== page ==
The variety of organisms living in your aquarium that you don't see, probably outnumber the carefully selected pets that you do. Regardless of your efforts, tank bugs will take up residence in your meticulously kept underwater world. Some of these uninvited tank mates are rare and scarce; others are commonplace.
Freshwater Tank Bugs
Far from a nuisance, some tank bugs benefit your mini-reservoir, and are a sign of a healthy aquarium. A common class of freshwater tank bugs are arthropods, which include ostracods, copepods and mites. These underwater invertebrates are found in pond water and transfer to home aquariums through store-bought fish and plant life. Arthropods provide foraging food for fry and small fish, and devour undesirable detritus. Nematodes are thin hairless worms, forming an "S" shape when swimming. Daphnia, or water fleas, are harmless edible tank bugs, recognized by their erratic swimming motion. Hydra are semistationary organisms who attach to aquarium glass, plants and filtration equipment. With stinging tentacles, they pose a threat to fry, shrimp and smaller fish.
Eradication and Control
Many aquarists believe complete eradication of tank bugs is impossible. Keeping these potentially imposing aquaria at manageable levels is common practice, and accomplished through routine aquarium maintenance and proper filtration. For additional tank bug extermination and control, techniques vary. A strong flowing current, coupled with good filtration, are effective ways to minimize tank bugs. Worms, snails, limpets and various other tank bugs can be eradicated with commercially available traps. A high percentage water change also will help to control tank bug numbers.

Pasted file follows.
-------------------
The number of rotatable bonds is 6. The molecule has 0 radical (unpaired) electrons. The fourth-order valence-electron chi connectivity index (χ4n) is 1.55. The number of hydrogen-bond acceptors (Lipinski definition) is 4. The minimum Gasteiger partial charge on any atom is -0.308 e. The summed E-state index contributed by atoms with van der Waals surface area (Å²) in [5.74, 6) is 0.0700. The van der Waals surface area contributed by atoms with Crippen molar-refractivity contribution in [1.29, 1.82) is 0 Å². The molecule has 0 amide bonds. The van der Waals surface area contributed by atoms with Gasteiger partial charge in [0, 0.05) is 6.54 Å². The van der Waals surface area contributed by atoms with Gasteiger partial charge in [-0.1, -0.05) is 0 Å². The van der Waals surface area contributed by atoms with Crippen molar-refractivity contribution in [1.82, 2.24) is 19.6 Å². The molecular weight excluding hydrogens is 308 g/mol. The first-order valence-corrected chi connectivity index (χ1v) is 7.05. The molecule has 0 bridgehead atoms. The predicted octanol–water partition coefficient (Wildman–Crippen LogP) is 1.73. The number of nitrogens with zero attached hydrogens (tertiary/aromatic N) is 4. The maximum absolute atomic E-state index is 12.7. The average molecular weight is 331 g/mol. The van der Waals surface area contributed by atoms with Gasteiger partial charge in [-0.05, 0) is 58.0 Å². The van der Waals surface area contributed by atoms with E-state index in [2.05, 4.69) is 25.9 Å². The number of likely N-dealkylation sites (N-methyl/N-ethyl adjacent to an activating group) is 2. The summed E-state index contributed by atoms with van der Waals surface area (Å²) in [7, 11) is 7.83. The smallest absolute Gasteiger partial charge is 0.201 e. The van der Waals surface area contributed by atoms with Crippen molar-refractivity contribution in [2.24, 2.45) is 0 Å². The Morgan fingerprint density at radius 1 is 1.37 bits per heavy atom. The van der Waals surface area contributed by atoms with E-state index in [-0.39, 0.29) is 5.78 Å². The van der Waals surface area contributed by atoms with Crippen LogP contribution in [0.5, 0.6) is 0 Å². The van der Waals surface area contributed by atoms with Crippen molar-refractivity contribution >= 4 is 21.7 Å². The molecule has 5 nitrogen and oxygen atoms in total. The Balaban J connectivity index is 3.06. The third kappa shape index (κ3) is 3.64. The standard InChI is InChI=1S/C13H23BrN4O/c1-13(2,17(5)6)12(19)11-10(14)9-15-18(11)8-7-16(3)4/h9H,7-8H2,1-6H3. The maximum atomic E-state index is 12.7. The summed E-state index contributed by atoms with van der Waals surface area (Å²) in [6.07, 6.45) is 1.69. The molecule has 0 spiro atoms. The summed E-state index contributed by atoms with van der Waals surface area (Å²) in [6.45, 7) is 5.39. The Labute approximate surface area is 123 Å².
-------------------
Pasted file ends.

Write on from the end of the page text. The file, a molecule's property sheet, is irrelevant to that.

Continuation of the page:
Marine Aquarium Pests and Signs
Common tank bugs in saltwater aquariums include flatworms, amphipods, copepods, little red bugs, snails, sea spiders and coral-eating nudibranch. Because of its potential size, an especially disturbing polyphyletic intruder is the bristle worm. Untreated corals are often the mode of transportation for flatworms and uninvited stowaways. Novice marine aquarists should learn to spot unwanted tank bugs and after dark, nocturnal invaders can be located with a flashlight search. Signs of a saltwater tank bug infestation include loss of coral coloration, yellow or brown-red worms on glass and equipment, polyps refusing extension and receding montipora and acropora.
Saltwater Tank Bug Control and Treatments
To minimize the potential for introducing unwanted tank bugs to your marine aquarium, always treat new coral with coral conditioner. Live rock fragments, or frags, are often the source of marauding hitchhikers, and these reef-building segments should be processed properly. Methods of treatment for marine aquarium tank bugs include introducing natural predators, and veterinary recommended chemicals and medications. The dragonface pipefish (Corythoichthys haematopterus) is an example of a tank bug predator. These tubular fish anchor themselves on reef outcrops and feed on unwanted miniature crustaceans, bugs, snails and worms.